As “hinted” at above, Trine 2 is simply the best looking game you can play on the PC. Sure, it doesn’t sport the photo-realism of Crysis 2 running in Ultra-DX11 mode, but pixel for pixel, you won’t find a more enchanting game on your PC; one that will captivate you with each new themed chapter and each new scrolling screen. From the textures and the lighting to the wonderful character design and animation; Trine 2 works on every level and sets a new standard for fantasy PC graphics.
The sound design is right up there with the visuals thanks to quality voice acting, mostly by the narrator, but also the three individual characters who will often chime in with their own quips and remarks showcasing their unique personalities and their group dynamic. Ambient environmental sound effects like wind, rain, flowing water, fire, explosions, crumbling rocks, the splash of acid, the roar of a dragon or the bellow of an Ogre king all mix in to create a living fantasy world; one that is uniquely complemented by the magical score composed by Ari Pulkkinen.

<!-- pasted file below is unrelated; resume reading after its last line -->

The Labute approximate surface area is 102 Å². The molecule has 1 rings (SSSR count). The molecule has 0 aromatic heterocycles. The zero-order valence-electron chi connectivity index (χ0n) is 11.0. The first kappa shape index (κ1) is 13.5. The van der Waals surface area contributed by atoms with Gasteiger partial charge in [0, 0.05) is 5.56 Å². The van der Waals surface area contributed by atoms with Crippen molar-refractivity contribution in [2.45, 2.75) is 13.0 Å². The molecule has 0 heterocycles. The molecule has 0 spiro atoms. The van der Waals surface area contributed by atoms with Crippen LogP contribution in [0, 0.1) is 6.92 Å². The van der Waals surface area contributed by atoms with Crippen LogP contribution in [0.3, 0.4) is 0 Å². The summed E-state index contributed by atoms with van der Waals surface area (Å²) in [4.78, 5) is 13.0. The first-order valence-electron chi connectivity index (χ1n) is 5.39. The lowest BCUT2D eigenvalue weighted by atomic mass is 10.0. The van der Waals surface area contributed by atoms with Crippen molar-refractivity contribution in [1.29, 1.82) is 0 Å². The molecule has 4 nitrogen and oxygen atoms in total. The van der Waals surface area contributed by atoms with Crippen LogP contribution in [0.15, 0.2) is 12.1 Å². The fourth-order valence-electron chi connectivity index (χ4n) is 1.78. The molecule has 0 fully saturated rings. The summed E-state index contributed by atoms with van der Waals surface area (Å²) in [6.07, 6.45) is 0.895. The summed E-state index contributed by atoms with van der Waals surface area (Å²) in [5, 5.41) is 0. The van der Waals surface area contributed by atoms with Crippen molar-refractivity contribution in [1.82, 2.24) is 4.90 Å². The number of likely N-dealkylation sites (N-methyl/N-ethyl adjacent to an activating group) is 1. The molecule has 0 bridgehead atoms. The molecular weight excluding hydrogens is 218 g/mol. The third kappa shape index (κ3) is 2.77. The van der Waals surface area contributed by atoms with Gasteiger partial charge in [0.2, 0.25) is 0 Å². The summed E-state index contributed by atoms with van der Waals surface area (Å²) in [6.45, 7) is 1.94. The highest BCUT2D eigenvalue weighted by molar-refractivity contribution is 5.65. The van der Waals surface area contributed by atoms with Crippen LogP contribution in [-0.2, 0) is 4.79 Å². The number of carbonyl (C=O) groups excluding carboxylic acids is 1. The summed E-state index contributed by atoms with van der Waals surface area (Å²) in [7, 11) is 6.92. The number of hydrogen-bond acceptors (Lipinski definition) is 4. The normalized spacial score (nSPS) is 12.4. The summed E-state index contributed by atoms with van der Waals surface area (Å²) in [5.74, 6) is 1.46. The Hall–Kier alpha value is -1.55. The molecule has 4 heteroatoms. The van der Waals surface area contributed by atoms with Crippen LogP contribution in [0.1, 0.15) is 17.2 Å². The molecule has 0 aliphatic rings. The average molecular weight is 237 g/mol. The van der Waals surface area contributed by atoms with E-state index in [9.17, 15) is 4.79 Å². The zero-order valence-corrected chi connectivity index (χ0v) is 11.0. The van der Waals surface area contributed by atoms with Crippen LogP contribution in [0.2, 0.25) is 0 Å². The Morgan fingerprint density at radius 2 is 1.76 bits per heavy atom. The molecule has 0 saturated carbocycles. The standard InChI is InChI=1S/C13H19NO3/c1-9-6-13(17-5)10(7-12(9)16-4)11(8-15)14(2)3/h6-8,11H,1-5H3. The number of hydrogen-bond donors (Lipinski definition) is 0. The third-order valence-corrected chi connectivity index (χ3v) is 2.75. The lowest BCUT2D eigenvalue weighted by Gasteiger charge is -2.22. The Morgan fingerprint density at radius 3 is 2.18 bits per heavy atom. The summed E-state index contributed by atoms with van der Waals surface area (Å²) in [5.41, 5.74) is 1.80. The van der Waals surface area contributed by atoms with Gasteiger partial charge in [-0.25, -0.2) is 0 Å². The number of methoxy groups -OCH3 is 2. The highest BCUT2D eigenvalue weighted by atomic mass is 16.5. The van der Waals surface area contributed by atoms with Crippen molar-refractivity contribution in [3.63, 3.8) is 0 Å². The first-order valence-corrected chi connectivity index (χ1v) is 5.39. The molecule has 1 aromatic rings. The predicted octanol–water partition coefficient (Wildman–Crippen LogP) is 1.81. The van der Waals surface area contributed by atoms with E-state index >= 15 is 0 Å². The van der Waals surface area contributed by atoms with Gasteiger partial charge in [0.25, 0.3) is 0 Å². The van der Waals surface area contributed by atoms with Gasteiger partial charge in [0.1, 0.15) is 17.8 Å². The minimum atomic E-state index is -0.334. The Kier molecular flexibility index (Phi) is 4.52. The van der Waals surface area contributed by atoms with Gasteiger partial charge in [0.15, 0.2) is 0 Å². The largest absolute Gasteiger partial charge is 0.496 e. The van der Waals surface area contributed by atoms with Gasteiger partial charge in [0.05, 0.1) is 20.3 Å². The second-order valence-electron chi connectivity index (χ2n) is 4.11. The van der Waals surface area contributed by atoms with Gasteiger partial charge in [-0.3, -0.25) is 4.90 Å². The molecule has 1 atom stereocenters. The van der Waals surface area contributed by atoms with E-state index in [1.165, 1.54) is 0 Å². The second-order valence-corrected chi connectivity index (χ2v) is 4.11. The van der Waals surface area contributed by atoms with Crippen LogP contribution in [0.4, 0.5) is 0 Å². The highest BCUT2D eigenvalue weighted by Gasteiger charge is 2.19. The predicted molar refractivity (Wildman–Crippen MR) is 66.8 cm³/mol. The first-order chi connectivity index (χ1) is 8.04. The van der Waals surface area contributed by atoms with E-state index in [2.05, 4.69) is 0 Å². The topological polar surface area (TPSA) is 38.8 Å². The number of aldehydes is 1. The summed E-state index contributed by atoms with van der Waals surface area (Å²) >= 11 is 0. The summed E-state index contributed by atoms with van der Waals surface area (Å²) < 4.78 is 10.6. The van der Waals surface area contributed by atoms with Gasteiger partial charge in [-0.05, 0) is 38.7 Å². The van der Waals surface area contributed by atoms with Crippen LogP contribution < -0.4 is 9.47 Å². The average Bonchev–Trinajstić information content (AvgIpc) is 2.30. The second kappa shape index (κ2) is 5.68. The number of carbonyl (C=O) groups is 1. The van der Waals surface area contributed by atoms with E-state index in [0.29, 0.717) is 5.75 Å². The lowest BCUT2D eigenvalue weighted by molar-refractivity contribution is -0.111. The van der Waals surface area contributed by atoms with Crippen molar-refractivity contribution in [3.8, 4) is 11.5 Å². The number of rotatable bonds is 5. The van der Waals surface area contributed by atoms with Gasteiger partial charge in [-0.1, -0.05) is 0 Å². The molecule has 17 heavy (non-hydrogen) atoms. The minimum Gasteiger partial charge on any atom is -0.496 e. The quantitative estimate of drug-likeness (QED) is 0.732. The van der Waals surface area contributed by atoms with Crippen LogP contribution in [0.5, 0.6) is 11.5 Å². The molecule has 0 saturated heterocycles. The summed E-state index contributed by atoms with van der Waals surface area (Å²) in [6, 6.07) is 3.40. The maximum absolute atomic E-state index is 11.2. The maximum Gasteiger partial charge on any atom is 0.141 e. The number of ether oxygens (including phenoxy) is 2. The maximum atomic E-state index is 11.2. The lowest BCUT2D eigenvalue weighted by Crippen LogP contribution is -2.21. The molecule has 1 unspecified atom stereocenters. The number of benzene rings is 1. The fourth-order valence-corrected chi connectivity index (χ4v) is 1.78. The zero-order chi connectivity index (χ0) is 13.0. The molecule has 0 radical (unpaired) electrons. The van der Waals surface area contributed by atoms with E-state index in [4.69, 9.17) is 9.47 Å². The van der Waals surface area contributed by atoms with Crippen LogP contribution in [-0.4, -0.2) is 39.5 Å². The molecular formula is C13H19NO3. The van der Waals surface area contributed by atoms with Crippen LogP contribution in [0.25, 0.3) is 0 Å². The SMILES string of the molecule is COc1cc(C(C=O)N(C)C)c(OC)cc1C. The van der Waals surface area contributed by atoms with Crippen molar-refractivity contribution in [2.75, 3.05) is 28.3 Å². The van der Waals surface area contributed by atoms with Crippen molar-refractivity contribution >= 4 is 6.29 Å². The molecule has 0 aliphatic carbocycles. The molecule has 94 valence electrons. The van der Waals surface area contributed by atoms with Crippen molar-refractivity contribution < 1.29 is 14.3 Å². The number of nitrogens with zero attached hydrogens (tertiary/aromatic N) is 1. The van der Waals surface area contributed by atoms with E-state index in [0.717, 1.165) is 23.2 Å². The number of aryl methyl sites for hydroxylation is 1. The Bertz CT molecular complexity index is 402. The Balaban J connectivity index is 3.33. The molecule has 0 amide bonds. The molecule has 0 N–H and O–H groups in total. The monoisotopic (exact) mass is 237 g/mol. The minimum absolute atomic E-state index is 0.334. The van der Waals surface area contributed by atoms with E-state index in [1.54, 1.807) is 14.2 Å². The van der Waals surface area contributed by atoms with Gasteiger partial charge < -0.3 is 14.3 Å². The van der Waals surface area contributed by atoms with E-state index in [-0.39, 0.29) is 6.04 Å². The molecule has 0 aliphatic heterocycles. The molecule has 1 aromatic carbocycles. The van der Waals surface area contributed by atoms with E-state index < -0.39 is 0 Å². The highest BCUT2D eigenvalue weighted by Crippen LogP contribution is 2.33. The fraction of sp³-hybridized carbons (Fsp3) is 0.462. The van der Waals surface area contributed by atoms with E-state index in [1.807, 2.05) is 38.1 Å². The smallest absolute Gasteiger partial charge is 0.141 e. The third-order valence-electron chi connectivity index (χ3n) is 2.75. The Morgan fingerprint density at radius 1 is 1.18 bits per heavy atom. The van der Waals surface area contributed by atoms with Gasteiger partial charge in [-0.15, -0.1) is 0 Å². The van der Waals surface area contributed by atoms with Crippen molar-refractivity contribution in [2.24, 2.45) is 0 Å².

Trine 2 is a solid 10-12 hour game based entirely on how easily you can figure out the puzzles it presents and whether or not you are playing alone or co-op. There is a built-in hint system that you can tweak to provide hints after a certain amount of time. Co-op is a separate session from the solo game, so there is no drop-in/out, but it can be played locally or online. Completionists will want to go for the perfect kills and collectibles, both XP jars and hidden treasures, plus many fun and challenging Achievements, and there are interesting Game+ modes to experiment with after your initial trip through the game.
Alone or with friends, Trine 2 is simply one of the best PC games you can play this year. You can check out the demo on Steam if you need further convincing because words and screenshots simply don’t do this game justice. Just make sure you experience the magic of Trine 2. It is an unforgettable adventure that will keep you glued to your PC for days and weeks to come.